Horse & Hound
Life lessons Olympic eventer Chris Burton on nervous time-wasting
The Olympic eventer on his nervous time-wasting habit, keeping it simple in training and the magazine purchase that changed his life
AUSTRALIAN-BORN Chris was an Olympic eventing team bronze medallist in Rio riding Santano II. Among other accolades, he won Burghley with Nobilis 18 in 2016 and finished third and fourth at Badminton 2019 on Cooley Lands and Graf Liberty.
GROWING up, I was lucky to have supportive parents who were always there for me and backed all the decisions I made. This has stood me in good stead during my career; although when I was younger I didn’t realise that a job in the horse world could – and would – go on for so long.
At school I was asked about what I wanted to do and, while I knew I wanted to work with horses, my answer wasn’t necessarily what everyone else wanted to hear. I didn’t really know a career in horses was a real thing. My father still jokes about this now, telling me that it’s time to get a proper job soon. Maybe I will one day.
I had so many idols growing up in Australia; I watched the likes of Andrew Hoy and Matt Ryan win medals in the 1990s and 2000s, which was hugely inspiring. But in later years I’ve trained with Nelson Pessoa, who has been an incredible influence, and I’m so lucky to have spent time with him.
LOOKING UP AND AHEAD
I’VE probably had around two dozen separate moments in my career that have made me change my management or riding in some way – I reckon that every good athlete will have experienced the same. Part of being a professional sportsman is recognising that you’re always working towards a moving target and that you should be working on your own personal growth and performance all the time.
Even the other day an owner said to me, “Surely you don’t need to use those poles on the ground,” and I replied, “Of course I do!” I’m constantly looking to improve my technique, my eye for a distance and my general riding. We should never stop working on ourselves.
I train all my horses and clients over simple poles on the ground at a canter. While it helps the jumping phases, it aids the flatwork side of things, too. I often see riders thinking that they’re really lengthening or collecting their horses but they’re actually not. Working over two simple poles on the ground helps you to get your eye in and ride a better stride – it’s simple but effective.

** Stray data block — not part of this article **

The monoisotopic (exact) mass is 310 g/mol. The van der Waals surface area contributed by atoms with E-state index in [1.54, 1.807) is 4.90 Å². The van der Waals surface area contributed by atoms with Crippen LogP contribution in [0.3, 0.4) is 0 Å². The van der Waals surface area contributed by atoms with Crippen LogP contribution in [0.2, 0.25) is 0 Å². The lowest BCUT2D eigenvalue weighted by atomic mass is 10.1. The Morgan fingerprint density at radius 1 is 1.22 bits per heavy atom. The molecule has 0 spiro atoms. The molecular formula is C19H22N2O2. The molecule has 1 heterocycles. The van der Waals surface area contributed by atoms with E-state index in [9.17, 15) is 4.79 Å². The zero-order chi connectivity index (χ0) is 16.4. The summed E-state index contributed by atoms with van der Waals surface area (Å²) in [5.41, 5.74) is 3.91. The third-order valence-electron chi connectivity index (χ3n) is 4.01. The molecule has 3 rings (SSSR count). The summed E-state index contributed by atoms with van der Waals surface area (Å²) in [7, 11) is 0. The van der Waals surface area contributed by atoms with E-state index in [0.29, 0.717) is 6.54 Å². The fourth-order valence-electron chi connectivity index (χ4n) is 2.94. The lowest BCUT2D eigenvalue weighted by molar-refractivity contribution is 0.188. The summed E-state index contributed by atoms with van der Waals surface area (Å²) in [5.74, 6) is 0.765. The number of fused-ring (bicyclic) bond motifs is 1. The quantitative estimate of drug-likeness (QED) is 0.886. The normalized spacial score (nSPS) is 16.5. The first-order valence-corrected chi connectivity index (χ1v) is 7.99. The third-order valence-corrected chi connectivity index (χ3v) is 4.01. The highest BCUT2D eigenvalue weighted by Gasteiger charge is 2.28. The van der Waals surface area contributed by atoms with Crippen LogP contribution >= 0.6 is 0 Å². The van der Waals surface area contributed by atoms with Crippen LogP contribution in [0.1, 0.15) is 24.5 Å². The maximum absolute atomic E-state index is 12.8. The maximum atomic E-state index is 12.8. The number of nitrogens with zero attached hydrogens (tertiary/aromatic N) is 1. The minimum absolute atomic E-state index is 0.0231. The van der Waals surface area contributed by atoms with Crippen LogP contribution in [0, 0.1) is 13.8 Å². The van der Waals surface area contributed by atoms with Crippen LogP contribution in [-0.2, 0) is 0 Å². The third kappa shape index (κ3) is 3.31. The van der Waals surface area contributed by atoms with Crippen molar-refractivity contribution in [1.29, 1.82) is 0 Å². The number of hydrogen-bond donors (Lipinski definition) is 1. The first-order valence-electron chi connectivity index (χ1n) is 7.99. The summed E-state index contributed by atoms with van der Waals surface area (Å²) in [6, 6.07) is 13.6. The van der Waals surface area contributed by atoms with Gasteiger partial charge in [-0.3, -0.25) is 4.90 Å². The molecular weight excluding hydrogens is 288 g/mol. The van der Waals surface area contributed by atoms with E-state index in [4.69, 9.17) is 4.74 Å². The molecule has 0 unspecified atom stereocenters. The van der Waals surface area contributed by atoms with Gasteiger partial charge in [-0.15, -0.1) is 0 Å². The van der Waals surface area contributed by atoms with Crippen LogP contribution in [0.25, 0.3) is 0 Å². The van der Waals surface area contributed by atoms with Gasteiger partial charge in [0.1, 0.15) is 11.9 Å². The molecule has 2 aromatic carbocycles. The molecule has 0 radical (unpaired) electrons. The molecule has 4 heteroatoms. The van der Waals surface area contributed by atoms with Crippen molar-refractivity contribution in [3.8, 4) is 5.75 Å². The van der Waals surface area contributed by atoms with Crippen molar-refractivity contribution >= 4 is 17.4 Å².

Horses are meant to live outside so if they’ve been boxed I’ll walk them for at least 20 minutes before I begin trotting and cantering. They’re designed to be free in nature, but this is not always possible due to weather and other circumstances. I hate to compare Australia and the
UK, but over there horses can be outside for longer due to the warmer climate. Here, during summer, our horses are out as much as they can be. It’s about working with what you have and adapting your regime accordingly.
WHEN I’m nervous I spend – or should I say waste – a lot of time polishing my boots. The more nervous I am, the more I polish. You can bet that my boots have an ultra-high sheen when I’m at a major championship, such as Burghley.
The last thing I try to remember before I leave the start box is if I packed a fresh pair of underpants in case I fall at the water jump. While I’m a fairly organised person, my wife is uberorganised so I can be safe in the knowledge that if I haven’t packed them, she will have done it for me.
The one horse I wish I had now would be the one who made me – the full thoroughbred Deo Juvante. My mother found him in Australia’s Horse Deals magazine for $5,000 (£2,770). I was 14 years old and my family were so stressed about spending such a huge amount of money on a horse. But he turned out incredibly and took me from Pony Club to fourstar (now five-star).
“When I’m nervous I spend – or should I say waste – a lot of time
polishing my boots”